The twenty-eight-year saga takes place in a rural locale in the shadow of Mount Aso. Hideko Takamine portrays a sharecropper’s daughter who, while awaiting the return of her fiancé, is raped by the son of the local landowner and then reluctantly sold to his rich family by her father. She never stops resenting her husband (Tatsuya Nakadai), and is determined that her children will escape his feudalistic household. —Judy Bloch
Universally considered one of the greatest Japanese directors, Keisuke Kinoshita worked almost his entire career for Shochiku, the Japanese studio that also housed Yasujiro Ozu. Shochiku was that studio most devoted to what the Japanese call shomin-geki, stories of everyday life; yet while Ozu developed a rigorous, austere style that he perfected from film to film, Kinoshita was constantly changing, challenging himself to adapt to new subject matter and ways of storytelling. The director of Japan’s first color feature film, the charming musical satire Carmen Comes Home, could move just a few months later on to the bold experimentation just a few months later of A Japanese Tragedy, a work whose jumbled timeframe and insertion of newsreel footage anticipates the modernist films of the Sixties. He made bold use of traditional Japanese art forms such as kabuki (The Ballad of Narayama) and brush painting (The River Fuefuki), but could… read more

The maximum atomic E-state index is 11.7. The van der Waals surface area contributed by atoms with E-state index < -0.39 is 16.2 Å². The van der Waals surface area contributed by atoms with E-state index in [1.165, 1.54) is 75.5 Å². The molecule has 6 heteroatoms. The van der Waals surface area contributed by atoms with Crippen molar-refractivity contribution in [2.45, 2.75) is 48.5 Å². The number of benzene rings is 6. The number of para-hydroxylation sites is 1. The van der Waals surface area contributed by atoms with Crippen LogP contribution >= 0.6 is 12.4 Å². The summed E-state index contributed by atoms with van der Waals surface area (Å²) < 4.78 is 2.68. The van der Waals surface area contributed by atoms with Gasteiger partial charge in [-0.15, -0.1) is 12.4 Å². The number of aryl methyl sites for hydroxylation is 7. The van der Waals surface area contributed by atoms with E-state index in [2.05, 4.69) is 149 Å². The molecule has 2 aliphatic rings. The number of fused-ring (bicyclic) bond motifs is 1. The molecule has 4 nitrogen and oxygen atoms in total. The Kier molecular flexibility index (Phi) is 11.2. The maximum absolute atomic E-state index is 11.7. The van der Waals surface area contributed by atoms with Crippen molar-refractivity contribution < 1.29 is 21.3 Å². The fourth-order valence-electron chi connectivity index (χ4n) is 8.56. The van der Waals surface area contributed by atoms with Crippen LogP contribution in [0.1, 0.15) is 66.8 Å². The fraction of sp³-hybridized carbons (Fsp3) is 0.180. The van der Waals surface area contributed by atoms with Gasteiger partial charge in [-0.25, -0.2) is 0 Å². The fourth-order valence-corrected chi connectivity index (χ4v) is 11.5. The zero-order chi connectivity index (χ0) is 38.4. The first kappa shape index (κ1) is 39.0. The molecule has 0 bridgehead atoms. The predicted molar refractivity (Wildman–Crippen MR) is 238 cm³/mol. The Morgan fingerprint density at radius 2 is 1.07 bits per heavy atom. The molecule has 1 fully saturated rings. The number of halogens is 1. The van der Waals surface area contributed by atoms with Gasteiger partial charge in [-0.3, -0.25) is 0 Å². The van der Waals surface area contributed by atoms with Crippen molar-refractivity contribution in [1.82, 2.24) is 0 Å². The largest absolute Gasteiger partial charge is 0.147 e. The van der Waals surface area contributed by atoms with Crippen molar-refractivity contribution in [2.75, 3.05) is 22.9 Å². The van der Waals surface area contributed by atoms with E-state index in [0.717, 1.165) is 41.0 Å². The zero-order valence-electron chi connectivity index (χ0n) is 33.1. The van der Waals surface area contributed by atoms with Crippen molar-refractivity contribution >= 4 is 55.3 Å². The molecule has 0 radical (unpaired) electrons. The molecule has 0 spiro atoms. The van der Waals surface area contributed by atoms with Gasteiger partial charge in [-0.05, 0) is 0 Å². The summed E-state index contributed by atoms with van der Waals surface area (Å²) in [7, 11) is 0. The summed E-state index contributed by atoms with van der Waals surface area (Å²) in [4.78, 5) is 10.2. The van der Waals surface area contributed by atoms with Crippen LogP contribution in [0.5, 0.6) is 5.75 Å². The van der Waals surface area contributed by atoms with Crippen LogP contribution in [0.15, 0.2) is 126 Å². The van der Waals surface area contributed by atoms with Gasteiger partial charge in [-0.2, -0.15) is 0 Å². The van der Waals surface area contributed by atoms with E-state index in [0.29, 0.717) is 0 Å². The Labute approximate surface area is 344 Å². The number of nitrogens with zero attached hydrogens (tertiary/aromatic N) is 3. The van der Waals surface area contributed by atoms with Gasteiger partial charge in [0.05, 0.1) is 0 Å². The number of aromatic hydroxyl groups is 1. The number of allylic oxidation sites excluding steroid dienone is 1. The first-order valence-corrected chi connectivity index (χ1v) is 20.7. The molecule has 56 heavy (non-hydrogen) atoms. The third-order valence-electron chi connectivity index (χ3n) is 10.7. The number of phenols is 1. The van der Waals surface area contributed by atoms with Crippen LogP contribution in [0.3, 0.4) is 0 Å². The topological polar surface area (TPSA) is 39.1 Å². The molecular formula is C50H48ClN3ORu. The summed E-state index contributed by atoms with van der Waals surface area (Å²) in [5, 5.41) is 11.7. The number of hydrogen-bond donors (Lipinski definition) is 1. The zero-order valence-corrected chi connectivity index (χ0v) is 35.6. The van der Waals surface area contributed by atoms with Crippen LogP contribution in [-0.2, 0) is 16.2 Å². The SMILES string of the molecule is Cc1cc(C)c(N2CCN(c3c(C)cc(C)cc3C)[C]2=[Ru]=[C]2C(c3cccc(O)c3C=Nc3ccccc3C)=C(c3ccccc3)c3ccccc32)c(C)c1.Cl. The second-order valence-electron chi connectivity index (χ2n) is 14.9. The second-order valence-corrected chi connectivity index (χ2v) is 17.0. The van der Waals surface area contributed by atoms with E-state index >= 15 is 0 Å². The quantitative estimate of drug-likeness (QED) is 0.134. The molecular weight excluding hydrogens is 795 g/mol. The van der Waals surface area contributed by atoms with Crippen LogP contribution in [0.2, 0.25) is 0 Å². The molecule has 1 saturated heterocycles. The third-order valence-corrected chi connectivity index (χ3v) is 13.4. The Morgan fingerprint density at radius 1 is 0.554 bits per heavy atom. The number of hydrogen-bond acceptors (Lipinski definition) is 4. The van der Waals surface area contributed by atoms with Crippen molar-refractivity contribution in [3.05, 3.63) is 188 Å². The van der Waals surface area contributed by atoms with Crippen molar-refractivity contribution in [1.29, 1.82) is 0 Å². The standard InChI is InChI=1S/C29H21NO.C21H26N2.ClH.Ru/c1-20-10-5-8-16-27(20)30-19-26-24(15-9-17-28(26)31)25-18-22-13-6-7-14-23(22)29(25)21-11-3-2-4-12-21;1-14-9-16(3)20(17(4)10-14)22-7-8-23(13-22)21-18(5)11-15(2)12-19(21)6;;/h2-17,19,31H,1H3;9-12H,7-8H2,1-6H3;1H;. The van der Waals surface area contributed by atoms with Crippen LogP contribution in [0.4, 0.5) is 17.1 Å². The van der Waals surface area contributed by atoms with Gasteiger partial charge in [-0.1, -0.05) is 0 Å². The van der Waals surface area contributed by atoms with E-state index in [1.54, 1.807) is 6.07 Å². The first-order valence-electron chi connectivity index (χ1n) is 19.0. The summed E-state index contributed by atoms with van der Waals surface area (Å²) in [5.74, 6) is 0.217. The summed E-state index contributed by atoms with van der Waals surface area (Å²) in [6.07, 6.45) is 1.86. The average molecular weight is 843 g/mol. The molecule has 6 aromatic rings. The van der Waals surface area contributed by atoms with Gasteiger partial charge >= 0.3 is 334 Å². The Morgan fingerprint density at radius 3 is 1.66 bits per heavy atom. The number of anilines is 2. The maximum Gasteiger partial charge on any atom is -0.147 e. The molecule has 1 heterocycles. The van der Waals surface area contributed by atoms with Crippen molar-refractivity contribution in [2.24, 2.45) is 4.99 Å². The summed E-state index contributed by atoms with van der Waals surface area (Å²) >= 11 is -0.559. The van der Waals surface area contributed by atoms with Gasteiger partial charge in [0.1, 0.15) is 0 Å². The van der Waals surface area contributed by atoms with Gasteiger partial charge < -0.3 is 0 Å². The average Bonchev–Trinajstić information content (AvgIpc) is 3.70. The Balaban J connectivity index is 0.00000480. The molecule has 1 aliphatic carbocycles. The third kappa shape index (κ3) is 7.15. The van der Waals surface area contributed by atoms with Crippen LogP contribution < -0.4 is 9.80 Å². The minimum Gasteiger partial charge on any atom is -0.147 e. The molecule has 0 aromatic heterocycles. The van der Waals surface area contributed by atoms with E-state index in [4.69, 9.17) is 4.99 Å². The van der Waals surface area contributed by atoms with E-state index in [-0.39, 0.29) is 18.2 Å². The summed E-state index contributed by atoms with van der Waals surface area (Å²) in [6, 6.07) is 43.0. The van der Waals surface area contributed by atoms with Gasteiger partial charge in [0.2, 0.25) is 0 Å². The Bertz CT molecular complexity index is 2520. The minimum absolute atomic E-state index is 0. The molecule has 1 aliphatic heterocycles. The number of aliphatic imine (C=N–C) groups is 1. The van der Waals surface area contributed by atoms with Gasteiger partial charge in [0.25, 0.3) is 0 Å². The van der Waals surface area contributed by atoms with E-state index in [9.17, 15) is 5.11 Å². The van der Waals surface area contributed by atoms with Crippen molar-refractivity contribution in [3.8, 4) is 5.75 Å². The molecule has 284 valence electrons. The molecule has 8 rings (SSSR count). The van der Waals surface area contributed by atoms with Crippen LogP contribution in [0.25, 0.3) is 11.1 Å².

Takamine, Nakadai, and Sada are all great in this decades spanning Kinoshita weeper, a love triangle filled with bitterness, hate, regret, and maybe, forgiveness. Par for the course for Kinoshita, master Shochiku cameraman Hiroyuki Kusuda's fluid camera movements.